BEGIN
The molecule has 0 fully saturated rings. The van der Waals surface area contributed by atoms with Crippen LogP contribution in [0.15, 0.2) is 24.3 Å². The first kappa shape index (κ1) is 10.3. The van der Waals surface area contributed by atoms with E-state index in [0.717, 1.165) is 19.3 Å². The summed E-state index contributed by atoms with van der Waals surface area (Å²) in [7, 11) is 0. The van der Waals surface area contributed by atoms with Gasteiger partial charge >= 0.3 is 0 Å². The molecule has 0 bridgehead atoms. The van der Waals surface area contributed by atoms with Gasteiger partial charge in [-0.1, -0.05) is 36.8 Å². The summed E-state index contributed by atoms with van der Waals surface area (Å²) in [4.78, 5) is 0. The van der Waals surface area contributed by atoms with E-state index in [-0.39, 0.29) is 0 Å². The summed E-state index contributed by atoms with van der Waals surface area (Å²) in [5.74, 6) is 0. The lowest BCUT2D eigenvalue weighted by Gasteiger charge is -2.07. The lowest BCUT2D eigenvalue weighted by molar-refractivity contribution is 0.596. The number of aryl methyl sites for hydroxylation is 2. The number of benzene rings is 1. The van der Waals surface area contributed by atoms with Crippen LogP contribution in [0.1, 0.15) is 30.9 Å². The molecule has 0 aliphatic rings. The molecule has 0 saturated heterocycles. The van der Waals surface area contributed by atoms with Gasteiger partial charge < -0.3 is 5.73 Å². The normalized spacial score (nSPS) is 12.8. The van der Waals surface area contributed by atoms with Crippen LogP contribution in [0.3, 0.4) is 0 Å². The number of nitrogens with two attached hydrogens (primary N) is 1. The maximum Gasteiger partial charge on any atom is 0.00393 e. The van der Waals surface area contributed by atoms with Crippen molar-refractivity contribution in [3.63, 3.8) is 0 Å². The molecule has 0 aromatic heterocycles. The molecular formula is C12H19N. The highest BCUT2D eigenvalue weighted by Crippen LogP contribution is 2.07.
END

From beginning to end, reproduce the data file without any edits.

The molecule has 0 fully saturated rings. The van der Waals surface area contributed by atoms with Crippen LogP contribution in [0.15, 0.2) is 24.3 Å². The first kappa shape index (κ1) is 10.3. The van der Waals surface area contributed by atoms with E-state index in [0.717, 1.165) is 19.3 Å². The summed E-state index contributed by atoms with van der Waals surface area (Å²) in [7, 11) is 0. The van der Waals surface area contributed by atoms with Gasteiger partial charge >= 0.3 is 0 Å². The molecule has 0 bridgehead atoms. The van der Waals surface area contributed by atoms with Gasteiger partial charge in [-0.1, -0.05) is 36.8 Å². The summed E-state index contributed by atoms with van der Waals surface area (Å²) in [4.78, 5) is 0. The van der Waals surface area contributed by atoms with E-state index in [-0.39, 0.29) is 0 Å². The summed E-state index contributed by atoms with van der Waals surface area (Å²) in [5.74, 6) is 0. The lowest BCUT2D eigenvalue weighted by Gasteiger charge is -2.07. The lowest BCUT2D eigenvalue weighted by molar-refractivity contribution is 0.596. The number of aryl methyl sites for hydroxylation is 2. The number of benzene rings is 1. The van der Waals surface area contributed by atoms with Crippen LogP contribution in [0.1, 0.15) is 30.9 Å². The molecule has 0 aliphatic rings. The molecule has 0 saturated heterocycles. The van der Waals surface area contributed by atoms with Gasteiger partial charge < -0.3 is 5.73 Å². The normalized spacial score (nSPS) is 12.8. The van der Waals surface area contributed by atoms with Crippen LogP contribution in [0.3, 0.4) is 0 Å². The number of nitrogens with two attached hydrogens (primary N) is 1. The maximum Gasteiger partial charge on any atom is 0.00393 e. The van der Waals surface area contributed by atoms with Crippen molar-refractivity contribution in [3.63, 3.8) is 0 Å². The molecule has 0 aromatic heterocycles. The molecular formula is C12H19N. The highest BCUT2D eigenvalue weighted by Crippen LogP contribution is 2.07.